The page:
Capital Commentary is the weekly current-affairs publication of CPJ, written to encourage the pursuit of public justice.


Politics and Prose


Byron Borger

01-27-2012


By Byron Borger

This is a continuation of a series of articles introducing new books significant to the principled practice of public justice.

The Gardens of Democracy: A New American Story of Citizenship, the Economy, and the Role of Government  Eric Liu and Nich Hanauer (Sasquatch Books) $12.95 

This is a nearly pocket-sized hardback, with beautiful, colorized, woodcut art, but it is about big ideas, insisting that the nearly bankrupt nature of the tired contemporary discourse needs not a simplistic “split the difference and meet in the middle” compromise but a robust, new set of ideas. The authors are historically progressives, but draw on conservative roots, Jeffersonian ideas, and an array of contemporary thinkers, from Michael Sandel to Francis Fukuyama in producing the sort of heady, idealistic work that Center for Public Justice activists would enjoy discussing.  It starts, as the title suggests, insisting that we need a new metaphor, an organic one (that needs to be nurtured), namely, that democracy is a garden.  They argue that this image is very different than the more prevalent paradigm, that of the machine.  Traditions of both the left and right, they show, seem to agree with the notion that our government is a machine-like organization that needs tweaked, balanced, worked on, and engineered.  They are not the first to reject a mechanistic model, but they bring such a delightful verve and inspiring writing to their evaluations, making this a notable contribution to the search for new ways of envisioning our citizenship and public order.  They are candid about their disappointment in the left, and they are concise in their critique of libertarian and conservative ideologies.  They invite us to think in new ways, to engage the task of being “civic gardeners,” attending to the complexities of markets, economies, and states. Very thoughtful, with a fabulously rich bibliography at the end.

A Walk Across the Sun: A Novel  Corban Addison (Silver Oak) $24.95 

This outstanding new novel deserves special attention for those of us interested in public justice.  I commend it in part for its artfully-told global story, but also because the topic—sex trafficking—is so urgent.  The plot of this new novel is complex, the writing rich as the plot moves from a coastal town in India, to a Mumbai brothel, to a Washington D.C. law firm, where attorney Thomas Clarke signs up to do some pro bono work with an non-governmental organization that works against sexual violence and slavery. The author of legal page-turners, John Grisham—who has not endorsed a book since his first novel was published over 20 years ago—has offered a stellar blurb. New York-based International Artist Movement (IAM) has done a podcast and held a book release event with this author as well, allowing him to read portions of the book to their unique audience.  Highly recommended.

The Human Vision of Wendell Berry edited by Mark T. Mitchell & Nathan Schlueter (ISI Books) $29.95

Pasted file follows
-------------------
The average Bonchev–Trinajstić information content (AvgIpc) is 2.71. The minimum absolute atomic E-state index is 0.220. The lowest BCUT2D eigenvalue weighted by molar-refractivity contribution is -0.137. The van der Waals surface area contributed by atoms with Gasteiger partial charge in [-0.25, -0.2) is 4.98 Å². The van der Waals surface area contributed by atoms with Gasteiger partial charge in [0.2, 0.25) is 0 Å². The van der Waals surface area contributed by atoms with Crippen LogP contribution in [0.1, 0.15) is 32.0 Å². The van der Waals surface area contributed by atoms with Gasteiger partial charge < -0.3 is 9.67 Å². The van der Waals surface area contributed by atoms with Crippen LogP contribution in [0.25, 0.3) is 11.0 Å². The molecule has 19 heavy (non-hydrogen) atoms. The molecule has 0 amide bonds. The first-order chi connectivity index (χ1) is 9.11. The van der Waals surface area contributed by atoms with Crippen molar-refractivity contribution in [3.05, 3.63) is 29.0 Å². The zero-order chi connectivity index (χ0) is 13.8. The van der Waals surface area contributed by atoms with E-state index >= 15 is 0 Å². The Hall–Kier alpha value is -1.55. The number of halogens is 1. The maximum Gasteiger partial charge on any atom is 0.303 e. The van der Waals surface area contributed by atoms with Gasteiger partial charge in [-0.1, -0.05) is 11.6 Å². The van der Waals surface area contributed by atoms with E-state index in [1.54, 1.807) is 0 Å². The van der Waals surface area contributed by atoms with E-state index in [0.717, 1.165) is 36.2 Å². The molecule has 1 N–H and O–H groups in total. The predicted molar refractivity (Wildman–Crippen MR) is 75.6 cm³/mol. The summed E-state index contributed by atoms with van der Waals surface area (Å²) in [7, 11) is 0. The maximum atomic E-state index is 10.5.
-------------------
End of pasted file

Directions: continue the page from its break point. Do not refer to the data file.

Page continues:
Any new collection of pieces about poet-farmer-essayist-activist Wendell Berry is worth knowing about, and when it is as insightful and unique as this one, it deserves to be shouted about.  It is no secret that many on the political and social left have embraced Berry as their favorite environmentalist, populist, localist, sage.  Here, a variety of thinkers—many conservative—offer their valuable take on Mr. Berry’s realism, faith, and humility, including Rod Dreher, Allan Carlson, Richard Gamble, D.G. Hart, Patrick Deneen and others.  Two long-time, Reformed friends of the Center for Public Justice (Matt Bonzo and Michael Stevens) offer their contributions, as do several devout Roman Catholics (Anne Husted Burleigh’s chapter on Berry’s view of marriage is wonderful).  Kansas lawyer Caleb Stegell has a chapter on Berry’s view of technology (“First, they come for the horses...”), and others write about democratic self-governance, thankfulness, education, food, sex, “Wendell Berry’s dogged pacifism” and all manner of thoughtful aspects of his fiction and non-fiction.  Where else will you find a piece on the British distributists and Berry’s sense of “propriety”?  Where else do you read about Berry as a contemporary Saint Benedict?  And what a chapter: “If Dante were a Kentucky Barber.”  There are other volumes that look at Berry and religion, or Berry and his contributions to American letters.  But for a serious look at how the Kentucky writer’s fiction and philosophy might move our public discourse forward about culture, society and politics, this new book simply is the best.

—Byron Borger runs Hearts & Minds Books.  Capital Commentary readers can get a 20% discount on books listed here by ordering through Hearts & Minds.



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Capital Commentary is a weekly current-affairs publication of the Center for Public Justice. Published since 1996, it is written to encourage the pursuit of justice. Commentaries do not necessarily represent an official position of the Center for Public Justice but are intended to help advance discussion. Articles, with attribution, may be republished according to our publishing guidelines.”